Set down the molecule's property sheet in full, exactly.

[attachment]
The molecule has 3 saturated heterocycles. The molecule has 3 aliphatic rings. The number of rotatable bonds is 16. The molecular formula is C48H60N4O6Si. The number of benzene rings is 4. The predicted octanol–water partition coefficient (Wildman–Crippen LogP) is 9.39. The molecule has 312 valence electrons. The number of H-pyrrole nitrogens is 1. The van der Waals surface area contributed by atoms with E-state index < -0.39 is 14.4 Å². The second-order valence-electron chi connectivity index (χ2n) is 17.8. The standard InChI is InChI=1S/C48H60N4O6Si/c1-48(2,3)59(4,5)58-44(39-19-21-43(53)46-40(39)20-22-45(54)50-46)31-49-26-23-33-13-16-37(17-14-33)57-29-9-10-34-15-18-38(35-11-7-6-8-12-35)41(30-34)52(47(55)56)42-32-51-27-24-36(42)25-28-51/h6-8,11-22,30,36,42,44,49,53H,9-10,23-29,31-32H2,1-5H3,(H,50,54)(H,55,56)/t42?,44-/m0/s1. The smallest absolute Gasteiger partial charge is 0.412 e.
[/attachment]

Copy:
The molecule has 3 saturated heterocycles. The molecule has 3 aliphatic rings. The number of rotatable bonds is 16. The molecular formula is C48H60N4O6Si. The number of benzene rings is 4. The predicted octanol–water partition coefficient (Wildman–Crippen LogP) is 9.39. The molecule has 312 valence electrons. The number of H-pyrrole nitrogens is 1. The van der Waals surface area contributed by atoms with E-state index < -0.39 is 14.4 Å². The second-order valence-electron chi connectivity index (χ2n) is 17.8. The standard InChI is InChI=1S/C48H60N4O6Si/c1-48(2,3)59(4,5)58-44(39-19-21-43(53)46-40(39)20-22-45(54)50-46)31-49-26-23-33-13-16-37(17-14-33)57-29-9-10-34-15-18-38(35-11-7-6-8-12-35)41(30-34)52(47(55)56)42-32-51-27-24-36(42)25-28-51/h6-8,11-22,30,36,42,44,49,53H,9-10,23-29,31-32H2,1-5H3,(H,50,54)(H,55,56)/t42?,44-/m0/s1. The smallest absolute Gasteiger partial charge is 0.412 e.